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Common Warrener, Turbo undulata


Photo of a Common WarrenerThe Common Warrener is a medium to large mollusc. Its shell is wide, round and turban-shaped. The whorls are rounded. It has a low spire. The sculpture consists of low spiral ridges and deep sutures. The early whorls are keeled more strongly and persistent in western forms. The columella is rounded. The aperture is circular, covered with a thick and circular calcareous operculum, marked on the underside with a flat spiral.


The shell is dark bluish-green, mottled with white zigzag streaks. Its surface may be covered with brown epidermis. The aperture is protected by a thick, white operculum. The umbilicus has a white callus.




Lightfoot, 1786




70-110 mm diameter; length 40 mm


Distribution map of the Common WarrenerNew South Wales, Victoria, Tasmania, South Australia and Western Australia to Geraldton.


Found at mid to low-tide levels in rock pools and crevices on medium to high energy coasts.


In N.S.W. this mollusc breeds from Oct./Nov. to May. The name N. whitleyi (Iredale, 1949) has been given to the strongly keeled form of W.A. However, intermediate forms occur along the southern coastline.

This mollusc grazes on algae found in the low tide levels on the shore. It is eaten by birds and fish.

The small Bonnet Limpet, Hipponyx conicus, may be found in groups attached to a Common Warrener near the opening aperture edge. It is a commensal feeder.


Often referred to as Turbo undulatus and occasionally as Subninella undulatus in some references. .

Bennett, I. (1987) W.J. Dakin's classic study: Australian Seashores. p.278, Angus & Robertson, Sydney.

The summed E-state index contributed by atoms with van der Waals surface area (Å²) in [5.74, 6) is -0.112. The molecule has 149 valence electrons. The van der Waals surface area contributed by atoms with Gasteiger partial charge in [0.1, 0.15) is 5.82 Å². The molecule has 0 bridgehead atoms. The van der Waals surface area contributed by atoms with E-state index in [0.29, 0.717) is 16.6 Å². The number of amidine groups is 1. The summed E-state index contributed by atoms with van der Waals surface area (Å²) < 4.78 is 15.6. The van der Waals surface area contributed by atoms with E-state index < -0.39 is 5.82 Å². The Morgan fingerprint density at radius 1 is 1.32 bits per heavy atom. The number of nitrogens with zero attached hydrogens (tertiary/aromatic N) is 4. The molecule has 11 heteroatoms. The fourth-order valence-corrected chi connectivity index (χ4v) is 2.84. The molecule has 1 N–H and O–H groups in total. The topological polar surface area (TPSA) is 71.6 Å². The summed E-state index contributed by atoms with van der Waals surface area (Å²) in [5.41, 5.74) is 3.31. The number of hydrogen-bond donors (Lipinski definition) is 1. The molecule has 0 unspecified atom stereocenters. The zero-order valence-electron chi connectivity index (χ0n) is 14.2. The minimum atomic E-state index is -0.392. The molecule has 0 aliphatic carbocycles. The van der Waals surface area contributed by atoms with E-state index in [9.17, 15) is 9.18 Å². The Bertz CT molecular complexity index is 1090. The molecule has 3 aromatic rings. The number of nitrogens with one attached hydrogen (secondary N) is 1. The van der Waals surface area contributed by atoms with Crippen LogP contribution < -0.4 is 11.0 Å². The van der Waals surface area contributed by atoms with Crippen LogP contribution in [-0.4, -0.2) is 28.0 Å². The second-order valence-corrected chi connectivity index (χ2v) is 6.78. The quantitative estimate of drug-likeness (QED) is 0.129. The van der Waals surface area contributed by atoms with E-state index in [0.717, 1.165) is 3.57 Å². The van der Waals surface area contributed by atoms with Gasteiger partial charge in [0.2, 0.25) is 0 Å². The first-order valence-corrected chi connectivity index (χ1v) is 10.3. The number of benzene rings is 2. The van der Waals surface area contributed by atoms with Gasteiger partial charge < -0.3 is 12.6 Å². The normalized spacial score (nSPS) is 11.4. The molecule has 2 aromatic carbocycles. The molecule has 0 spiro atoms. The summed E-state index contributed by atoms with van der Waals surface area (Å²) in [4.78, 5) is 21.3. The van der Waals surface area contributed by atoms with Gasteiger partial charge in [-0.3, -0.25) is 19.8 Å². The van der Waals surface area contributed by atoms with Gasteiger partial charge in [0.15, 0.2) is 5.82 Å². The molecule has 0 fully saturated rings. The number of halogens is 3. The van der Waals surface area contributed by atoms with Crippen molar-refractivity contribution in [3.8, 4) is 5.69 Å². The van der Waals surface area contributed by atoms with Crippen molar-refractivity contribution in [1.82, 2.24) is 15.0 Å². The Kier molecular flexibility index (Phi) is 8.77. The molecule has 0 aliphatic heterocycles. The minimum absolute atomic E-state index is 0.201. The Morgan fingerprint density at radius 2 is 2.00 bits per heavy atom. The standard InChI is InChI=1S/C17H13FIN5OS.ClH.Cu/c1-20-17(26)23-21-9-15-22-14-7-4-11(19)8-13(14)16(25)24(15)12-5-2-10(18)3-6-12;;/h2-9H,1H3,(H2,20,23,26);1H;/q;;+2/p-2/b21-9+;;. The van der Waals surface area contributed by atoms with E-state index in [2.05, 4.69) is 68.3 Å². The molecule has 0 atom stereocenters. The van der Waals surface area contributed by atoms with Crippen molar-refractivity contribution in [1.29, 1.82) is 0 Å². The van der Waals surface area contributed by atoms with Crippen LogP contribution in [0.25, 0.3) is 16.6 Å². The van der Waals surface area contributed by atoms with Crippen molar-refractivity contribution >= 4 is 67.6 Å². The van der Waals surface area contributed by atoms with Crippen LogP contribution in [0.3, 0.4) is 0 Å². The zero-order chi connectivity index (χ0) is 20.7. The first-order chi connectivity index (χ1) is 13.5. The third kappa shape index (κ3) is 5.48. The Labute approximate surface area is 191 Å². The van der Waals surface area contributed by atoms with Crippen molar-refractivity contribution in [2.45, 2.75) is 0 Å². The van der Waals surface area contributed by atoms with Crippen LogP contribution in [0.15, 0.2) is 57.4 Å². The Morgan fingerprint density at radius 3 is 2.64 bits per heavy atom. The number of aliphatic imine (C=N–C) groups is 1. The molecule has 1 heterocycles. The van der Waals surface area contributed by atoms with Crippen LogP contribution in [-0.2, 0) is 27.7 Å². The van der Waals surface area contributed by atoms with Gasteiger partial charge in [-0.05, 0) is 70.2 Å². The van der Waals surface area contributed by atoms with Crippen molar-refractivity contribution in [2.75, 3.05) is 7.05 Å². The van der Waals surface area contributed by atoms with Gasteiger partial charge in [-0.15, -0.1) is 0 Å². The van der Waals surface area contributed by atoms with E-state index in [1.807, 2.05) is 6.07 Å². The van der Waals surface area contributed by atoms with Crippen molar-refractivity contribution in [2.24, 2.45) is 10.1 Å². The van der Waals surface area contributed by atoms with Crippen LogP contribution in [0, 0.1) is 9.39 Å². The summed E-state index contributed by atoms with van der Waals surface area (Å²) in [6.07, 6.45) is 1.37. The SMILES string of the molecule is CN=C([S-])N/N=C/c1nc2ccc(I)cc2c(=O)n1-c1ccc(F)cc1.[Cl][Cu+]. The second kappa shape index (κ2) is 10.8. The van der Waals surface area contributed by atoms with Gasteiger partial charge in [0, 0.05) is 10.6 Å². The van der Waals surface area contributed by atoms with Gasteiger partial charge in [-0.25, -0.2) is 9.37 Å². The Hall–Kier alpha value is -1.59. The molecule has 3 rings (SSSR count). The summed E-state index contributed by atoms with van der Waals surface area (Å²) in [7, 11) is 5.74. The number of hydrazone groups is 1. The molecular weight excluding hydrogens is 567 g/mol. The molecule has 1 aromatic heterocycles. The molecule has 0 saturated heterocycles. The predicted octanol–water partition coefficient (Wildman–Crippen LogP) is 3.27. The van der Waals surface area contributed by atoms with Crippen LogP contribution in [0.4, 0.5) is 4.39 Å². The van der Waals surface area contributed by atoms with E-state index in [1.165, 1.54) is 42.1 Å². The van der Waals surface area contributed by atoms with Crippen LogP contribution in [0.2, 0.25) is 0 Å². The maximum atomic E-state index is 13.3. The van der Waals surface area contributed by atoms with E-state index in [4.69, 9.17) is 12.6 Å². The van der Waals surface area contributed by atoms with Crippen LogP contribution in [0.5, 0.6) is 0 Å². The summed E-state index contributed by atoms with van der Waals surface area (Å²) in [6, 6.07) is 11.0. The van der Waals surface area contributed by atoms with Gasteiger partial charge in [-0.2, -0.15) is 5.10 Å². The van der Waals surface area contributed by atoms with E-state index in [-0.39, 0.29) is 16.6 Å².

Davey, K. (1998) A Photographic Guide to Seashore Life of Australia. p.92, New Holland, Sydney.

Edgar, G.J. (1997) Australian Marine Life: the plants and animals of temperate waters. p.242, Reed Books, Kew.

Quinn, G.P., Wescott, G.C. & Synnot, R.N. (1992) Life on the Rocky Shores of South-Eastern Australia: an illustrated field guide. p.44, Victorian National Parks Association, Melbourne.

Marine Research Group of Victoria (1984) Coastal Invertebrates of Victoria: an atlas of selected species. p.42, Museum of Victoria, Melbourne.

Macpherson, J.H. & Gabriel, C.J. (1962) Marine Molluscs of Victoria. p.78, Melbourne University Press & The National Museum of Victoria.


Common Warrener

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photo of Keith DaveyLife on Australian Seashores
by Keith Davey (C) 2000

Learning Consultant - Media
The University of Newcastle

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Scientific Consultant: Phil Colman
site created 01.01.98 : updated 01.04.2000